As shown below, Waitrose and Marks & Spencer came out top, having made changes in both stores and supply chains, such as Marks & Spencer having a target and performance indicator for increasing their range of plant-based products (albeit with no corresponding target to reduce their meat sales) and Waitrose having a policy on sustainable animal feed (i.e. zero deforestation by 2025).
Meanwhile, Iceland is ranked lowest, partly due to being the only UK supermarket not to sign the Cerrado Manifesto on reducing Amazon deforestation and partly because its fresh meat labelling does not go beyond the required regulatory minimum. Iceland has made some progress (according to this report) in that it has introduced a range of frozen vegan products.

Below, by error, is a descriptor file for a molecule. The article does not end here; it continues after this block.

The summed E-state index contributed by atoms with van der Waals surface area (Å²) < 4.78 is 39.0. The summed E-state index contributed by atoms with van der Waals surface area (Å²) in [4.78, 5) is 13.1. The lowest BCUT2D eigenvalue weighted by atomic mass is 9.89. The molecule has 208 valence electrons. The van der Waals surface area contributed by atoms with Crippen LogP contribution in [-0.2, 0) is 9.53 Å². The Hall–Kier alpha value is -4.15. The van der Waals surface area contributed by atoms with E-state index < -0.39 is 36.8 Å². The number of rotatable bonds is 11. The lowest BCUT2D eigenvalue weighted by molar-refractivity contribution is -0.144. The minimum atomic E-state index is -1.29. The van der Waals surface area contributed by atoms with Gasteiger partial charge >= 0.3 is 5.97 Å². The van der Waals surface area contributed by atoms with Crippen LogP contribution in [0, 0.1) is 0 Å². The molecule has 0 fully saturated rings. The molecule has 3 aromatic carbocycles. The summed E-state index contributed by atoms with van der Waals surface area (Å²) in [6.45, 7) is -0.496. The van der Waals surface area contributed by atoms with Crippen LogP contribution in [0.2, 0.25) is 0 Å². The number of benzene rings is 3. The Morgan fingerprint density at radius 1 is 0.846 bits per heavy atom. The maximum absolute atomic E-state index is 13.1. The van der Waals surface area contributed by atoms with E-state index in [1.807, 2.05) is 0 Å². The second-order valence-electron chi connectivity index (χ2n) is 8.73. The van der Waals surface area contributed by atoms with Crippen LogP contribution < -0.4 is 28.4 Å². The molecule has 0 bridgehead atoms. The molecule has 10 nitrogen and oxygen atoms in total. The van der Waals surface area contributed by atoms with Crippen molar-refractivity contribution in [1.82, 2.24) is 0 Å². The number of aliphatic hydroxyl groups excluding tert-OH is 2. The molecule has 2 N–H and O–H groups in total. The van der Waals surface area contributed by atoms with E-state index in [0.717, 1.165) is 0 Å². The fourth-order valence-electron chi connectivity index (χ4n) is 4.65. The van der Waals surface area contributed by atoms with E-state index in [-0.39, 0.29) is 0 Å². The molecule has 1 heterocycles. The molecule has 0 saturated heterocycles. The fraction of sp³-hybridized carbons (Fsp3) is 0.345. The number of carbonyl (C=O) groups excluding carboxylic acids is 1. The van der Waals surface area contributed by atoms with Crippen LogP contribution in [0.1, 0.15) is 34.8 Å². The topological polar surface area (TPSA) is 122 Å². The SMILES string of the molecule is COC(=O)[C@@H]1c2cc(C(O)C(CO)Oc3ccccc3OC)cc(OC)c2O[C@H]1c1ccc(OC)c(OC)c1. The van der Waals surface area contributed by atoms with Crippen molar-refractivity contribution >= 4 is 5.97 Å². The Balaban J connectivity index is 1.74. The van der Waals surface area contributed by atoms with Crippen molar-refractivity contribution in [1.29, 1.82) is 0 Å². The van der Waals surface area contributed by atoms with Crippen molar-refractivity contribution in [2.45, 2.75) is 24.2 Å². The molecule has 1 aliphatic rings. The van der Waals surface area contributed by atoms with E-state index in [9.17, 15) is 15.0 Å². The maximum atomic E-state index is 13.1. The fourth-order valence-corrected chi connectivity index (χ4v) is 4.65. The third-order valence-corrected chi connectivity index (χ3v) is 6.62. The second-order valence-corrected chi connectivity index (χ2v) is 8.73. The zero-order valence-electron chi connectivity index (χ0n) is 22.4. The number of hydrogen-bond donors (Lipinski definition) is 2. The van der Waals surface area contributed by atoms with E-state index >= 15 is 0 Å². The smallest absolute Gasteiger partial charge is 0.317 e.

The report notes that some supermarkets use so-called “fake farm” labels, where farm brand names are supposedly chosen to give the impression that the products are from small-scale British farms (e.g. the Tesco brand “Woodside Farms”), when in fact they may come from large, intensive farms that are not necessarily British.
Read the full report, Meat us halfway: A scorecard assessing how UK supermarkets are supporting a shift to healthy, low meat diets, here (PDF version is here). See also the Foodsource resource Which diets generate fewer GHG emissions and other environmental impacts?